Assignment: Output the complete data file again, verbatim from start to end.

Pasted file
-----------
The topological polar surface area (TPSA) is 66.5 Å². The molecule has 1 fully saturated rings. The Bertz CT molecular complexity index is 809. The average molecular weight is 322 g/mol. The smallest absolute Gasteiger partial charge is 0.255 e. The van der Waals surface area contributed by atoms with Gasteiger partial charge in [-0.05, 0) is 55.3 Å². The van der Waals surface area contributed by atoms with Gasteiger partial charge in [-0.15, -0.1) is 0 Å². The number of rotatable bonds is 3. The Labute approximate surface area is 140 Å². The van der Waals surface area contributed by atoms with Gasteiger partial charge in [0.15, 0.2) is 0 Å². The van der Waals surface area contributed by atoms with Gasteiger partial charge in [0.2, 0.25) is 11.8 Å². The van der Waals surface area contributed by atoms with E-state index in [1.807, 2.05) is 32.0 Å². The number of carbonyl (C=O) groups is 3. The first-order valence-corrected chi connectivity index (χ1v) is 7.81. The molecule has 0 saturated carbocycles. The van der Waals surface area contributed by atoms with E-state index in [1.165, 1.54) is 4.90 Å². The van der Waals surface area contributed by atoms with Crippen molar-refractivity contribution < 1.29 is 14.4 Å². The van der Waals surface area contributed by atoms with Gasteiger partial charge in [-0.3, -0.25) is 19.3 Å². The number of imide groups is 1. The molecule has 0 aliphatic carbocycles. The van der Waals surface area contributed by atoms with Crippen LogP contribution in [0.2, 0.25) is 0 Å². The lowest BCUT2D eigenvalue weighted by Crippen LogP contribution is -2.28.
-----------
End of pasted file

The topological polar surface area (TPSA) is 66.5 Å². The molecule has 1 fully saturated rings. The Bertz CT molecular complexity index is 809. The average molecular weight is 322 g/mol. The smallest absolute Gasteiger partial charge is 0.255 e. The van der Waals surface area contributed by atoms with Gasteiger partial charge in [-0.05, 0) is 55.3 Å². The van der Waals surface area contributed by atoms with Gasteiger partial charge in [-0.15, -0.1) is 0 Å². The number of rotatable bonds is 3. The Labute approximate surface area is 140 Å². The van der Waals surface area contributed by atoms with Gasteiger partial charge in [0.15, 0.2) is 0 Å². The van der Waals surface area contributed by atoms with Gasteiger partial charge in [0.2, 0.25) is 11.8 Å². The van der Waals surface area contributed by atoms with E-state index in [1.807, 2.05) is 32.0 Å². The number of carbonyl (C=O) groups is 3. The first-order valence-corrected chi connectivity index (χ1v) is 7.81. The molecule has 0 saturated carbocycles. The van der Waals surface area contributed by atoms with E-state index in [1.165, 1.54) is 4.90 Å². The van der Waals surface area contributed by atoms with Crippen molar-refractivity contribution < 1.29 is 14.4 Å². The van der Waals surface area contributed by atoms with Gasteiger partial charge in [-0.3, -0.25) is 19.3 Å². The number of imide groups is 1. The molecule has 0 aliphatic carbocycles. The van der Waals surface area contributed by atoms with Crippen LogP contribution in [0.2, 0.25) is 0 Å². The lowest BCUT2D eigenvalue weighted by Crippen LogP contribution is -2.28.